Steven Walters: State budget included major tax-policy changes

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Steven Walters
August 17, 2015

The new state budget included important changes in tax policy, although they were overshadowed by the controversy over proposed open-records law exemptions that would have kept secret all records of who governors and legislators consult on pending issues.

Among the changes that are now law:

-- Parents or guardians of disabled children can set aside up to $14,000 per year by opening new Achieving a Better Life (ABLE) tax-deferred accounts. Those who care for the disabled can set aside a total of up to $425,000 to pay medical and other bills.

-- The total amount family members can contribute to Edvest, Wisconsin's college savings plan, was raised from $330,000 to $425,000.

-- More than 690,000 taxpayers will get a new $21 million tax break, but not until they file 2016 income taxes. The first step on fixing the so-called “marriage penalty” will only be worth about $30 per taxpayer, however.

-- About 35,000 tax filers will save about $24.2 million when they file their 2017 income taxes because they will no longer be subject to the Alternative Minimum Tax (AMT). Without that new break, the number of taxpayers owing the AMT would have soared from 7,656 in tax year 2012 to 38,500 in tax year 2017. As a result of the change, about 2,100 taxpayers will pay the AMT in tax year 2017.

-- Wisconsin's K-12 teachers can claim a tax deduction of up to $250 per year for classroom school supplies they buy. This will save teachers $1.1 million per year in taxes.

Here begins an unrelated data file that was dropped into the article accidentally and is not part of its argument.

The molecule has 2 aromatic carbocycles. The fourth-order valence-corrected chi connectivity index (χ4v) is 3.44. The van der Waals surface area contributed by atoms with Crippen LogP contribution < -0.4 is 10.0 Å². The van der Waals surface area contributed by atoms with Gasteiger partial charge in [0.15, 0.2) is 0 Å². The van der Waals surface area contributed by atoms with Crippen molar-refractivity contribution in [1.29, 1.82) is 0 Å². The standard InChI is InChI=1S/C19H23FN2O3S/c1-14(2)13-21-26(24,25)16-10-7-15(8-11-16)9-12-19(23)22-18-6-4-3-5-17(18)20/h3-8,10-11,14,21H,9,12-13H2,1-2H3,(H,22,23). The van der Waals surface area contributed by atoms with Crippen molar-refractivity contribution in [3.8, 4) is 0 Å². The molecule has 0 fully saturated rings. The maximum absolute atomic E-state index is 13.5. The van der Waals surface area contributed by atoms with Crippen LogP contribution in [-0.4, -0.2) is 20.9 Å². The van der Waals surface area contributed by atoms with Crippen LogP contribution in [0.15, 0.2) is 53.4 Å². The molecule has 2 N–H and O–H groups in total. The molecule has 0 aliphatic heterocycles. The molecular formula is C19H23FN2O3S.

-- The state Department of Revenue will hire 113 new auditors and revenue agents. Of those, 102 will conduct audits that collect more taxes, and 11 will work on collecting outstanding state debts.

Two Republicans, Rep. Dale Kooyenga and Sen. Howard Marklein, both CPAs and members of the Legislature's Joint Finance Committee, drafted the tax policy changes that were added to the 2015-17 budget just before the committee endorsed the sweeping open-records law exemptions. The exemptions generated so much criticism that Gov. Scott Walker and Republican leaders promised to kill them just two days after the committee approved them.

Kooyenga and Marklein found enough cash elsewhere to cover costs of their tax cuts. One way was by slightly dialing back—from 5.52 percent to 5 percent for this year only—the tax break under the Manufacturing and Agriculture Credit approved two years ago. That one-year reduction will save about $16.8 million.

But the Manufacturing and Agriculture Credit tax break then increases to 7.5 percent in 2016, as scheduled. Democrats have called for limits on or repeal of that credit, saying it's unfair while the state budget cut $250 million in UW System aid.

In an interview, Kooyenga called the $21 million tax break a “good-faith down payment” toward eliminating the marriage penalty. The penalty most hurts families whose two incomes are about equal. If he's back on Joint Finance in two years, Kooyenga said he would push for another tax-code change to reduce the penalty even more.

Kooyenga said he and Marklein had to delay both the new marriage penalty and AMT tax break because the overall budget had to fix a deficit. The marriage-penalty fix won't begin until tax year 2016; the AMT fix won't help the wealthiest taxpayers until tax year 2017.

In a budget that cut UW System aid by $250 million, Kooyenga said, “You really can't go too crazy on tax cuts.”

Democratic legislators criticize Republicans' changes that will dramatically reduce—from about 38,500 to 2,100—the number of taxpayers paying the AMT in tax year 2017. It will most help filers with taxable incomes of between $200,000 and $500,000, according to the Legislative Fiscal Bureau.

Kooyenga said the AMT fix was needed because, when tax rates were lowered a few years ago, legislators didn't realize that would force more taxpayers to pay the AMT.

“Politicians didn't realize what they had created,” Kooyenga said. “Not a single Democrat understands the AMT.”

But Democratic Sen. Jon Erpenbach, who is also a Joint Finance member, disagreed. Erpenbach said the AMT was enacted to make sure every taxpayer pays some income taxes.

“It must be nice to be the smartest person in the Capitol,” Erpenbach said of Kooyenga.

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